Navigation Menu+

Eco House, Baleares, Spain
















This is a project for a five bedroom house in the Spanish Baleares. The material expression of the house and its form derives from the site and the clients brief. The use of local, reused stones provides the primary construction material and dominates the external and internal appearance. The orientation of the house is critical in terms of its response to the views,  the climate and the clients lifestyle. The location of windows, siting of the house and its construction materials all contribute to the requirement for a nearly zero carbon emission dwelling. The views and its relationship with the landscape is also a critical design factor with this house. The vertical cladding and lines of the soffit of the roof reflect the adjacency of pine trees to the west of the site. The wooded surroundings are also referred to by the use of randomly spaced battens laid onto the concrete formwork panels to create a treelike pattern onto the white concrete surface. 




The terracing of the house literally reflects the terraced landscape of the area where parcels of mountainous land have been farmed flat to create useful plots to irrigate and grow plants. These practical concerns combined with a poetic response to the local landscape and architecture created the design idea.

Purely architectural inspiration was taken from my walks in the Pyrenees and the Spanish Baleares, particularly in Ibiza where the traditional, ‘finca’, houses and landscape are ingrained and connected. This close relationship is pertinent on a number of levels, but particularly in relation with current issues of sustainability and to create a sense of well-being for the user. However our choice of materials and architectural expression is very different to the traditional ‘white finca’ style in the Spanish Baleares or the modernist ‘white villa’ version which has become the default design model. We have eschewed considerations of style in favour of an approach whereby the material choices depend on their availability and suitability on both an environmental and architectonic level.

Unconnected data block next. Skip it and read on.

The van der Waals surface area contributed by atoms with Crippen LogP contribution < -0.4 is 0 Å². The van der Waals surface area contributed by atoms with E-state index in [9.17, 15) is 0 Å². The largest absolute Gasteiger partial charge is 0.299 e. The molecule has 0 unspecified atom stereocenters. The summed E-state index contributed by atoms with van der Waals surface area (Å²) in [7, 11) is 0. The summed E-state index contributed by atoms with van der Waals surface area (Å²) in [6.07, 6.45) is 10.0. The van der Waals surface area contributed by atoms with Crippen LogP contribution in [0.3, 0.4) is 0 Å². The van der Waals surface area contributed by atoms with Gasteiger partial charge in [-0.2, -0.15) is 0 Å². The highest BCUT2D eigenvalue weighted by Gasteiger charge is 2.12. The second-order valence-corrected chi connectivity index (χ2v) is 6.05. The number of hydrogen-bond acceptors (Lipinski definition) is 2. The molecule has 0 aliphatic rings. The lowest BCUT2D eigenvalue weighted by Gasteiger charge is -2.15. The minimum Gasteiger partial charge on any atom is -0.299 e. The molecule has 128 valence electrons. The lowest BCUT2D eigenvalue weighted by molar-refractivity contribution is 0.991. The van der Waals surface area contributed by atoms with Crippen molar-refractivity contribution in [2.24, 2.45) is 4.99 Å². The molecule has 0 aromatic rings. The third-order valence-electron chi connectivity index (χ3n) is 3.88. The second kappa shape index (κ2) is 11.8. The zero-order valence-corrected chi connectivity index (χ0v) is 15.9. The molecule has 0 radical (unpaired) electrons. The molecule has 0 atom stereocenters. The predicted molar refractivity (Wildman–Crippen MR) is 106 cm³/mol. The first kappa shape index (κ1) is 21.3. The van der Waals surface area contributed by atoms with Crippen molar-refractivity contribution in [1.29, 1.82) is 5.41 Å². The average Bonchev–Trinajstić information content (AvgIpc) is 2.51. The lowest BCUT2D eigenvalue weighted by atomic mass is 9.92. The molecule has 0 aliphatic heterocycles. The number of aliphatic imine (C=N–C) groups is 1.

Sustainability: (Ibiza Observations): This house is self-sustaining. It is heated with hot water pipes within the concrete slab. The water is heated via an aerothermic device which is in turn powered by an electrical supply via solar panels. Other electrical needs are also met through these solar panels placed on the roof of the adjacent garage. Water is gained from a local spring and pumped to the house. The water is made potable via a convertor and the foul water drainage is collected and made available via the septic tank and filtration devices.  The upper terrace of the site above the house is used as a ‘huerta’ (allotment) for growing vegetables and fruit.   The chimney which dominates the space heats the massive stone walls and concrete structure which slowly release heat, like giant radiators. Triple glazed doors and windows also feature and the hot water pipes are run above these, within the roof slab to prevent cold bridging through the solid concrete, overhanging roof

Below are CGI Images which were used to develop the idea